This New Year Bring Change 2 Mind

1 in 6 adults has a brain-related illness including depression, bipolar disorder, PTSD and schizophrenia.

A week or two ago I stumbled upon an article that intrigued me by Glenn Close. Yes, the celebrity Glenn Close.

“Mental Illness: The Stigma of Silence” discusses both Hollywood’s portrayal of mental illness and the steps Close has taken to try and help alleviate the stigma around mental illness. Close has a sister with bipolar disorder, and a nephew with schizophrenia.

More interesting to me, though, is the group that she helped found called Bring Change 2 Mind.

I held off on writing about it because it seemed like the perfect topic for the new year.

I’m not one for making resolutions, especially when so many people associate new years resolutions with dieting. BUT, I encourage you to visit and consider taking the pledge.

Bring Change 2 Mind is all about helping erase the stigma that surrounds mental illness.

The website boasts two goals:

  1. Provide people who have misconceptions about mental illness quick and easy access to information that combats stigma.
  2. Provide people who have mental illness, and those who know them, quick and easy access to information and support.

The Pledge is for anyone who is living with a mental illness, knows someone with a mental illness, or anyone who just wants to help. The goal is to make a change one person at a time.

Here’s the pledge, taken directly from the website:

I pledge to follow the Bring Change 2 Mind principles:

For people living with mental illness:

  • I am living with a mental illness that is treatable and manageable.
  • I am a valuable and valued person and I deserve to be treated with respect.
  • I am responsible for the decisions and choices I make in my life.
  • Educating myself about the symptoms of my illness, and any side effects I may have from treatment, will help me find and use the resources I need to work toward stability.
  • Communicating about my experiences with others will help them support me in difficult times and keep me “on track.”
  • If I am feeling suicidal, it is critical that I reach out for help, for in the face of real pain and suffering, it is others who can help me with a commitment to live.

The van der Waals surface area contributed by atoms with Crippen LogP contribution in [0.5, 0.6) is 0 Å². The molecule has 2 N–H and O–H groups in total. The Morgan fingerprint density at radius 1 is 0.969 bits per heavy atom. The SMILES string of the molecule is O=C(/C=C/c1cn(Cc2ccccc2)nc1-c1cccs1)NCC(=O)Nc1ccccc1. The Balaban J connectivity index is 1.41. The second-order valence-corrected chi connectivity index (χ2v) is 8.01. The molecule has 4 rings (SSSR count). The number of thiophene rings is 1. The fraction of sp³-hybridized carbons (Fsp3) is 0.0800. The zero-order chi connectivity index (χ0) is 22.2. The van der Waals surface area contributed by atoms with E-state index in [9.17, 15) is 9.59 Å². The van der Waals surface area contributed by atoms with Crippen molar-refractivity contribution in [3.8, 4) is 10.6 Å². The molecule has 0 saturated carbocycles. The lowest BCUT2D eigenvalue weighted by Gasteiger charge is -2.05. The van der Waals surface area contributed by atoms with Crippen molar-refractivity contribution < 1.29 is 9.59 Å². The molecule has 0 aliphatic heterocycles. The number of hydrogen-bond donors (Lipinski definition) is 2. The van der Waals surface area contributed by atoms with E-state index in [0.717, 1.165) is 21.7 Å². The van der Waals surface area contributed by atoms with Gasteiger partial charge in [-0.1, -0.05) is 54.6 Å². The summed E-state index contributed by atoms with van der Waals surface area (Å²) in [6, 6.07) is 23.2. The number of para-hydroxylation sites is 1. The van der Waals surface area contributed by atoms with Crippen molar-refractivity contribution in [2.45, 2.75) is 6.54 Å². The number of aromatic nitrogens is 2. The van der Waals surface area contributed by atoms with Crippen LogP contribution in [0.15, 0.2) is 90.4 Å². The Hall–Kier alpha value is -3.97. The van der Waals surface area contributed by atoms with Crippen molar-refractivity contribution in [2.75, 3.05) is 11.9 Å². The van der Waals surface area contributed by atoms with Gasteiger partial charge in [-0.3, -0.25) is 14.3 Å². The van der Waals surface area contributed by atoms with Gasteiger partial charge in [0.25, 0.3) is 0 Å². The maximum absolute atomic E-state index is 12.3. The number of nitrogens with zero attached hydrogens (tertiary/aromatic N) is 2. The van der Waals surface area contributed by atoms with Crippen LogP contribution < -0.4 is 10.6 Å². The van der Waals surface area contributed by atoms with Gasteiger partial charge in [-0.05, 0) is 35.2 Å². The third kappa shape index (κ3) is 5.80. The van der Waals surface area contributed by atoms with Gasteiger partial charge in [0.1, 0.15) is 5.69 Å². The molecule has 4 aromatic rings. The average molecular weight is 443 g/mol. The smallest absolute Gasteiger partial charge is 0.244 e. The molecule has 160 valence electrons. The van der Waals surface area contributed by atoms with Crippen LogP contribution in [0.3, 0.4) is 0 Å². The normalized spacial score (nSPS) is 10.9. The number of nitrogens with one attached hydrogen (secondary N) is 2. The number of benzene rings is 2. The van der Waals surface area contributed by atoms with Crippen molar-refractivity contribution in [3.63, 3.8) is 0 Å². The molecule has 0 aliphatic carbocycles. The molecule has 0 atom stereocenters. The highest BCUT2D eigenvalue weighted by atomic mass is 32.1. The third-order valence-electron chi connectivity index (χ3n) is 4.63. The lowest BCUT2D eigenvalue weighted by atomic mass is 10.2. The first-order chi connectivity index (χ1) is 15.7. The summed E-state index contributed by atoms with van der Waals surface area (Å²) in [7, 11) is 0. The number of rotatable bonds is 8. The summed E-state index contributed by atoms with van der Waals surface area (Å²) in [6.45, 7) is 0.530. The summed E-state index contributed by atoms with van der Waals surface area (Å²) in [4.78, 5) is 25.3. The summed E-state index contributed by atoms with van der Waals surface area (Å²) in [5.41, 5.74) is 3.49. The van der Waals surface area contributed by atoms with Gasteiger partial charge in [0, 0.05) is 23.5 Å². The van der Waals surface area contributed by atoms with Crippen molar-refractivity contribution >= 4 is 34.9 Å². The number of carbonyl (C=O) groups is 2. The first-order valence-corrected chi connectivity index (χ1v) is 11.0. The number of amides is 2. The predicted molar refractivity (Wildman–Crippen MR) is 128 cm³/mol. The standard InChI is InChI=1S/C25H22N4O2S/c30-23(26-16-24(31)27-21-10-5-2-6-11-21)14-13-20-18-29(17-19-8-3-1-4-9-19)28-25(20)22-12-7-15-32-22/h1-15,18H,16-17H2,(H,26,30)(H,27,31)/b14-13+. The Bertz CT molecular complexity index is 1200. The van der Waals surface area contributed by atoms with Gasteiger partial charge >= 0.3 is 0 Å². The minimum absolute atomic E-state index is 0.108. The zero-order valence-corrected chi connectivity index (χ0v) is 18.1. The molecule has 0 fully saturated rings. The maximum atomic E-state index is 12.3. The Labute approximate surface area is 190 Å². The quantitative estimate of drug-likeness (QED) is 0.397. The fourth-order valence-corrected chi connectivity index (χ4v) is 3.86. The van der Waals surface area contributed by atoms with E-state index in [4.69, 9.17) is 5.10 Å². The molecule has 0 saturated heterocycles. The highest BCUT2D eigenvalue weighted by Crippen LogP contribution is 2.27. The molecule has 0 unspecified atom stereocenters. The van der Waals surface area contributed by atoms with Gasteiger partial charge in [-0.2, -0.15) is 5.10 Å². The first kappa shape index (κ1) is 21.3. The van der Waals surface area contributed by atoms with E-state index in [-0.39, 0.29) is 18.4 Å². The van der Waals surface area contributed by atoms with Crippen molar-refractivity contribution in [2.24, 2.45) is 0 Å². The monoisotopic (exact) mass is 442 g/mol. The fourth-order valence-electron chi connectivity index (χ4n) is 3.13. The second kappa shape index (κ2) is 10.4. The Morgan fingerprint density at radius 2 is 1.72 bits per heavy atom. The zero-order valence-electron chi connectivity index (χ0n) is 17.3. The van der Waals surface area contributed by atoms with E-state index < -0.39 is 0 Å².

• I can reduce stigma in myself and in others by being open about living with mental illness, naming it out loud, and raising people’s awareness.

For everyone:

  • It is likely that someone I know is living with a mental illness and that fear of stigma may be preventing them from accepting their illness and seeking help.
  • I can make a difference by learning about mental health issues and the devastating effects of stigma.
  • If someone I know exhibits sudden changes in behavior, I will pay attention and reach out to them.
  • If someone I know is experiencing suicidal thoughts, I will take it seriously and make every effort to ensure they get help.
  • I will not perpetuate or tolerate stigma of any kind and will commit myself to changing the way society views people living with mental illness.

The website has a form you can submit in order to solidify your pledge, and I encourage anyone who is serious about helping erase stigma to check it out.

We need your help in order to make change, please consider ringing in the new year with a pledge to improve the lives of those living with mental illness. I made the pledge, will you?

3 responses to “This New Year Bring Change 2 Mind

  1. This sort of has to do with the one in six theme, not necessarily this blog entry though, but hey.

    If they had a pill that would wipe out your bipolar (talents & tragedies) as it were, would you take it?

    For me it would be an absolute no. Discuss (or not … it depends on whatcha feel like).

    • Well, I saw about a month ago someone had been writing about this same topic. I decided not to reply, because it seemed kind if bizarre to me.

      For the most part, aren’t most people who are taking prescription medication for bipolar disorder attempting to find relief from their bipolar symptoms? In essence, doesn’t that mean they are potentially hoping to remove bipolar disorder from their lives?

      One might think so, but from what I’ve found, most people are only interested in removing their negative symptoms associated with bipolar disorder.

      This also opens up the question of what traits are specifically bipolar disorder, and which are inherent to me as an individual? Some argue creativity is linked to bipolar disorder, so if I eradicated bipolar disorder, would the creativity be eradicated as well? My belief is people attribute many more things to bipolar disorder than they probably should (or at least have real evidence for), including creativity. As of right now, nobody knows how deep the connection goes, so there is a huge question mark as far as what exactly would be wiped out.

      You know me though, I’ve been this way my entire life. I can’t imagine suddenly being different (even if for the better in the long-run) which is what has made it hard for me to try traditional medications in the first place.

  2. Hemingway gave his life, in 1961, to give the world many works of classic literature. He didn’t have the choice of a pill, but I like to think that HE would have chosen NOT to take it. Perhaps not having such a talent to lose, I would take it, and take my chances.

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